In the next few posts we will setup a multi-host kubernetes toy lab using the kubeadm tutorial. This post itself will cover the lab setup and basic smoke tests.
The kubeadm tutorial leaves the network as an exercise for the reader, so we will fill that in using weave. There is indeed an embarras de richesses of networking choices provided for kubernetes, such as:
and a multitude of others. The network was chosen at random (the dice roll chose romana, but that didn’t actually work with a quite a few hair-pulling moments, and then landed on weave) so weave was the first one that worked out-of-the-box.
I’d now like to point to the github repo kubeadm-transcripts where the full commands and console output can be viewed. This is a mixture of ‘Transcript’ sections where you can directly cut-and-paste into your terminal, with ‘Output’ and ‘Verify’ sections. The ‘Output’ and ‘Verify’ sections mix in some of my comments, shell output, and shell prompts, so they are less cut-and-paste friendly.
Prerequisites: we will be using four VMs with their resources, and networking requirements stated below. I will be using libvirt/KVM as my virtualisation host, but of course you can easily adjust for VirtualBox or any other VM system. For VM host commands you should replace them with your VM specifics. Within the VMs I will use CentOS, so adjust package management commands as necessary.
- 4 x CentOS 7 VMs with latest CentOS 7.3 updates, 2 core, 2GB RAM. A starter image can be found here. A minimal install is fine. Enable the EPEL repository.
- single vdisk, 100GB: 40GB /dev/sda1 for OS, 60GB /dev/sda2 for docker’s /var/lib/docker and devicemapper
- single network interface, hostnames: kube0-3, IP addresses: 192.168.125.100-103/24, hostnames resolvable on each VM
- the host provides a bridged VM network 192.168.125.0/24 with IP address 192.168.125.1 and functions as DNS and NAT gateway
- kube0 will be the kubernetes master node, it has password-less root ssh access to kube0-3. There is a non-root user, centos, who has password-less ssh and sudo privileges on all four nodes. centos functions as the kubernetes superadmin. Except for VM host commands, we will usually be executing on kube0.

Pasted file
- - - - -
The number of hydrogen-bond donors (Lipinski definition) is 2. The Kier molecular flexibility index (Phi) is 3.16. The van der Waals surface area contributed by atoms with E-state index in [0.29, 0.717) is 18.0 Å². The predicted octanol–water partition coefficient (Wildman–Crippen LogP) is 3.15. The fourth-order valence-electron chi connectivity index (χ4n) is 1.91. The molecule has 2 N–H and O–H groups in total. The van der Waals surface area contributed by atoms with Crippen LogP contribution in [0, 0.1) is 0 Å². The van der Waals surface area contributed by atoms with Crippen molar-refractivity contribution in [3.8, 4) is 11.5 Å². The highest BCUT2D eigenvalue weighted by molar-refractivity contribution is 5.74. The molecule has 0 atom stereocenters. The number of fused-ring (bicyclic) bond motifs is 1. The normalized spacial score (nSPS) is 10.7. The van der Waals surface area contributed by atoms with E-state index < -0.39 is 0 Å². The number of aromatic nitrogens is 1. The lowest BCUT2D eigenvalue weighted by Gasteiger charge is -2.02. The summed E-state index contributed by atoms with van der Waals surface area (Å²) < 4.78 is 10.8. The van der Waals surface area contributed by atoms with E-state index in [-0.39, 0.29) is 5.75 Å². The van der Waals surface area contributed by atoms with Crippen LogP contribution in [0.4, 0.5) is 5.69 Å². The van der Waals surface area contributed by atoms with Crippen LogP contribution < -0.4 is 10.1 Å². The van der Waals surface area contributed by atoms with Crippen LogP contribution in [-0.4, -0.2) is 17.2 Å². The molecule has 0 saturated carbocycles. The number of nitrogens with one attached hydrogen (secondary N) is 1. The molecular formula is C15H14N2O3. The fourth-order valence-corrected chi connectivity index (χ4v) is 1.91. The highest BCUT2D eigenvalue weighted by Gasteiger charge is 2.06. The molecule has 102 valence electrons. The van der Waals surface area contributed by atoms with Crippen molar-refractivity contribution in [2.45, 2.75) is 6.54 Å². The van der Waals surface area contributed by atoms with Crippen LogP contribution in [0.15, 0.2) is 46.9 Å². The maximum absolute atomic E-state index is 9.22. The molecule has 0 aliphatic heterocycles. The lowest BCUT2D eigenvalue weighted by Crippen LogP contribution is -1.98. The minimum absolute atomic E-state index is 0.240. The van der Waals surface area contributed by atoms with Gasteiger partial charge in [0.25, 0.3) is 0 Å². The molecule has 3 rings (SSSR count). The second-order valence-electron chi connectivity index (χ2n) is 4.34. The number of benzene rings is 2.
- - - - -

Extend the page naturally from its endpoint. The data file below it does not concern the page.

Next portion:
- productivity tooling: to make it easy to execute commands on all four nodes from kube0 we will install pdsh and the pdsh genders module on each host:
[root@kube0 install]# yum -y install pdsh pdsh-mod-genders ## repeat on the three remaining nodes [root@kube0 install]# rpm -qa | grep pdsh pdsh-2.31-1.el7.x86_64 pdsh-mod-genders-2.31-1.el7.x86_64 pdsh-rcmd-ssh-2.31-1.el7.x86_64
This /etc/genders file placed on kube0:
## /etc/genders kube[0-3] kubes kube[1-3] nodes
allows you to execute commands on all the nodes from kube0:
## smoke test all nodes [root@kube0 install]# pdsh -g kubes uptime kube0: 15:50:45 up 1 day, 1:00, 1 user, load average: 0.56, 0.25, 0.22 kube2: 15:50:45 up 1 day, 59 min, 0 users, load average: 0.08, 0.04, 0.09 kube3: 15:50:45 up 1 day, 59 min, 0 users, load average: 0.03, 0.03, 0.08 kube1: 15:50:45 up 1 day, 59 min, 0 users, load average: 0.10, 0.11, 0.15 ## smoke test workers [root@kube0 install]# pdsh -g nodes uptime kube3: 15:51:53 up 1 day, 1:00, 0 users, load average: 0.01, 0.02, 0.08 kube1: 15:51:53 up 1 day, 1:00, 0 users, load average: 0.03, 0.09, 0.13 kube2: 15:51:53 up 1 day, 1:00, 0 users, load average: 0.03, 0.03, 0.08
Indeed, pdsh is the original puppet, chef, ansible…
Smoke test your docker install on all four nodes (note: using the docker package from the CentOS repositories which has several other docker repositories configured in besides the default docker.io):
## repeat this smoke test on the worker nodes [root@kube0 install]# rpm -q docker docker-1.12.6-28.git1398f24.el7.centos.x86_64 [root@kube0 install]# docker run --rm -it busybox /bin/sh Unable to find image 'busybox:latest' locally Trying to pull repository registry.fedoraproject.org/busybox ... Trying to pull repository registry.access.redhat.com/busybox ... Trying to pull repository docker.io/library/busybox ... sha256:be3c11fdba7cfe299214e46edc642e09514dbb9bbefcd0d3836c05a1e0cd0642: Pulling from docker.io/library/busybox 27144aa8f1b9: Pull complete Digest: sha256:be3c11fdba7cfe299214e46edc642e09514dbb9bbefcd0d3836c05a1e0cd0642 Status: Downloaded newer image for docker.io/busybox:latest / #
In each of the transcripts, we have a print out of the docker images and their tags that end up on the nodes. It can be a time saver to pre-pull these images. This will also save a lot of anxiety, as when a command appears to hang, it’s not obvious whether something has gone wrong, or it is in the middle of a long running
For example: we will find that several
gcr.io/google_containers/* images appear on the nodes. We might create a template VM, pre-pull these images, and then clone it for kube0-3.
## avoid "Are we there yet? Are we there yet?" anxiety by ## pre-pulling some must-have images pdsh -g kubes docker pull gcr.io/google_containers/pause-amd64:3.0 pdsh -g kubes docker pull gcr.io/google_containers/kube-proxy-amd64:v1.7.0 ## only needed on the master kube0 docker pull gcr.io/google_containers/kube-apiserver-amd64:v1.7.0 docker pull gcr.io/google_containers/kube-controller-manager-amd64:v1.7.0 docker pull gcr.io/google_containers/kube-scheduler-amd64:v1.7.0 docker pull gcr.io/google_containers/etcd-amd64:3.0.17 ## these two images on the workers, and six images on the master are the ## minimum must-have images. Now is a good time to snapshot your lab VMs.
At this point your kubeadm lab is ready with the productivity tool pdsh and single-host docker all functioning. We also have a productivity tip for pre-pulling images to reduce the ‘on tenterhooks’ feeling when kubeadm does its magic. Now on to